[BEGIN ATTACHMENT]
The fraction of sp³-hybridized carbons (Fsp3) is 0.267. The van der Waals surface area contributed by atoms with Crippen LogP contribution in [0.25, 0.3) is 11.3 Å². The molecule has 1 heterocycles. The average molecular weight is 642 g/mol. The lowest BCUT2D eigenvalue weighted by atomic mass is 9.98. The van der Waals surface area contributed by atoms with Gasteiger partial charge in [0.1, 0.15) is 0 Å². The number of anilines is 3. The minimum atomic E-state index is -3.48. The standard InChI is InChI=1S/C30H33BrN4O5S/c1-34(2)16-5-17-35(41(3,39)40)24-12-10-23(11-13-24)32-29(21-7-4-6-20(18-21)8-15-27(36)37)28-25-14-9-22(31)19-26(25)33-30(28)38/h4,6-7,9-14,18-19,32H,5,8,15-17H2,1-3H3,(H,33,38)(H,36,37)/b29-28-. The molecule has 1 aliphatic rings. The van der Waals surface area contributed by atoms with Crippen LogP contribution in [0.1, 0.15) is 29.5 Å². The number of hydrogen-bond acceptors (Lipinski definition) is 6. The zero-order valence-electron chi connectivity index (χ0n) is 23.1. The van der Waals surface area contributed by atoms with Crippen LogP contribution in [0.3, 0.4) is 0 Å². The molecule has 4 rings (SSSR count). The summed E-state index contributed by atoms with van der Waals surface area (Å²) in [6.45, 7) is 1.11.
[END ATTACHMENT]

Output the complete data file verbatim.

The fraction of sp³-hybridized carbons (Fsp3) is 0.267. The van der Waals surface area contributed by atoms with Crippen LogP contribution in [0.25, 0.3) is 11.3 Å². The molecule has 1 heterocycles. The average molecular weight is 642 g/mol. The lowest BCUT2D eigenvalue weighted by atomic mass is 9.98. The van der Waals surface area contributed by atoms with Gasteiger partial charge in [0.1, 0.15) is 0 Å². The number of anilines is 3. The minimum atomic E-state index is -3.48. The standard InChI is InChI=1S/C30H33BrN4O5S/c1-34(2)16-5-17-35(41(3,39)40)24-12-10-23(11-13-24)32-29(21-7-4-6-20(18-21)8-15-27(36)37)28-25-14-9-22(31)19-26(25)33-30(28)38/h4,6-7,9-14,18-19,32H,5,8,15-17H2,1-3H3,(H,33,38)(H,36,37)/b29-28-. The molecule has 1 aliphatic rings. The van der Waals surface area contributed by atoms with Crippen LogP contribution in [0.1, 0.15) is 29.5 Å². The number of hydrogen-bond acceptors (Lipinski definition) is 6. The zero-order valence-electron chi connectivity index (χ0n) is 23.1. The van der Waals surface area contributed by atoms with Crippen LogP contribution in [0.3, 0.4) is 0 Å². The molecule has 4 rings (SSSR count). The summed E-state index contributed by atoms with van der Waals surface area (Å²) in [6.45, 7) is 1.11.